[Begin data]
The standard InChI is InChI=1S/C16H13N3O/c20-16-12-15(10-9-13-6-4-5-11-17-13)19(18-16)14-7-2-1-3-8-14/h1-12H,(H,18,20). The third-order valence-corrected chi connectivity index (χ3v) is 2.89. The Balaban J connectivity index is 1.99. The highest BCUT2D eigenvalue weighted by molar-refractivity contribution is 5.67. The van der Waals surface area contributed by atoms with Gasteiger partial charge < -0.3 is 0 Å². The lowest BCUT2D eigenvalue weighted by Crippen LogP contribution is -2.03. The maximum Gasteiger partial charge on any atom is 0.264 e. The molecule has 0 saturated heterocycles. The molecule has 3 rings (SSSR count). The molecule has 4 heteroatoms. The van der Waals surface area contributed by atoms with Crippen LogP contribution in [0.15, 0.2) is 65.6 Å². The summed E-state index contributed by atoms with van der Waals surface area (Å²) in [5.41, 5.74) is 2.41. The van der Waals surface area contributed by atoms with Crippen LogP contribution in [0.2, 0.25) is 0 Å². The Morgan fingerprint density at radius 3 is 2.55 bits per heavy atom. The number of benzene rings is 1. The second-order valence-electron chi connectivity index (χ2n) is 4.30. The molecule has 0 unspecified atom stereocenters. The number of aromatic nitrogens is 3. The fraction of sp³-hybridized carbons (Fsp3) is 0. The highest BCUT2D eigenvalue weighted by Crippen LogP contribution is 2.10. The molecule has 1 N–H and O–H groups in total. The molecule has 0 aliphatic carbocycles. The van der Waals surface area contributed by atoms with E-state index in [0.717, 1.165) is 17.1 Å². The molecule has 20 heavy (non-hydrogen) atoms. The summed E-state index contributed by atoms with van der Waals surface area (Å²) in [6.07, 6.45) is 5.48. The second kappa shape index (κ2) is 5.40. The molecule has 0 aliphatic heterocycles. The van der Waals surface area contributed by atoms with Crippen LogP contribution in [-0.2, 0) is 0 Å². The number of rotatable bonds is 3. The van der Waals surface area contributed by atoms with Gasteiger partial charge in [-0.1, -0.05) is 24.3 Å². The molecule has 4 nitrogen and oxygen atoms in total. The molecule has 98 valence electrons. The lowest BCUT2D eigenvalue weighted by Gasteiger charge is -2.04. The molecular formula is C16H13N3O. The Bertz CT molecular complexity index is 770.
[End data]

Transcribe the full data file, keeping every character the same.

The standard InChI is InChI=1S/C16H13N3O/c20-16-12-15(10-9-13-6-4-5-11-17-13)19(18-16)14-7-2-1-3-8-14/h1-12H,(H,18,20). The third-order valence-corrected chi connectivity index (χ3v) is 2.89. The Balaban J connectivity index is 1.99. The highest BCUT2D eigenvalue weighted by molar-refractivity contribution is 5.67. The van der Waals surface area contributed by atoms with Gasteiger partial charge < -0.3 is 0 Å². The lowest BCUT2D eigenvalue weighted by Crippen LogP contribution is -2.03. The maximum Gasteiger partial charge on any atom is 0.264 e. The molecule has 0 saturated heterocycles. The molecule has 3 rings (SSSR count). The molecule has 4 heteroatoms. The van der Waals surface area contributed by atoms with Crippen LogP contribution in [0.15, 0.2) is 65.6 Å². The summed E-state index contributed by atoms with van der Waals surface area (Å²) in [5.41, 5.74) is 2.41. The van der Waals surface area contributed by atoms with Crippen LogP contribution in [0.2, 0.25) is 0 Å². The Morgan fingerprint density at radius 3 is 2.55 bits per heavy atom. The number of benzene rings is 1. The second-order valence-electron chi connectivity index (χ2n) is 4.30. The molecule has 0 unspecified atom stereocenters. The number of aromatic nitrogens is 3. The fraction of sp³-hybridized carbons (Fsp3) is 0. The highest BCUT2D eigenvalue weighted by Crippen LogP contribution is 2.10. The molecule has 1 N–H and O–H groups in total. The molecule has 0 aliphatic carbocycles. The van der Waals surface area contributed by atoms with E-state index in [0.717, 1.165) is 17.1 Å². The molecule has 20 heavy (non-hydrogen) atoms. The summed E-state index contributed by atoms with van der Waals surface area (Å²) in [6.07, 6.45) is 5.48. The second kappa shape index (κ2) is 5.40. The molecule has 0 aliphatic heterocycles. The van der Waals surface area contributed by atoms with Crippen LogP contribution in [-0.2, 0) is 0 Å². The number of rotatable bonds is 3. The van der Waals surface area contributed by atoms with Gasteiger partial charge in [-0.1, -0.05) is 24.3 Å². The molecule has 4 nitrogen and oxygen atoms in total. The molecule has 98 valence electrons. The lowest BCUT2D eigenvalue weighted by Gasteiger charge is -2.04. The molecular formula is C16H13N3O. The Bertz CT molecular complexity index is 770.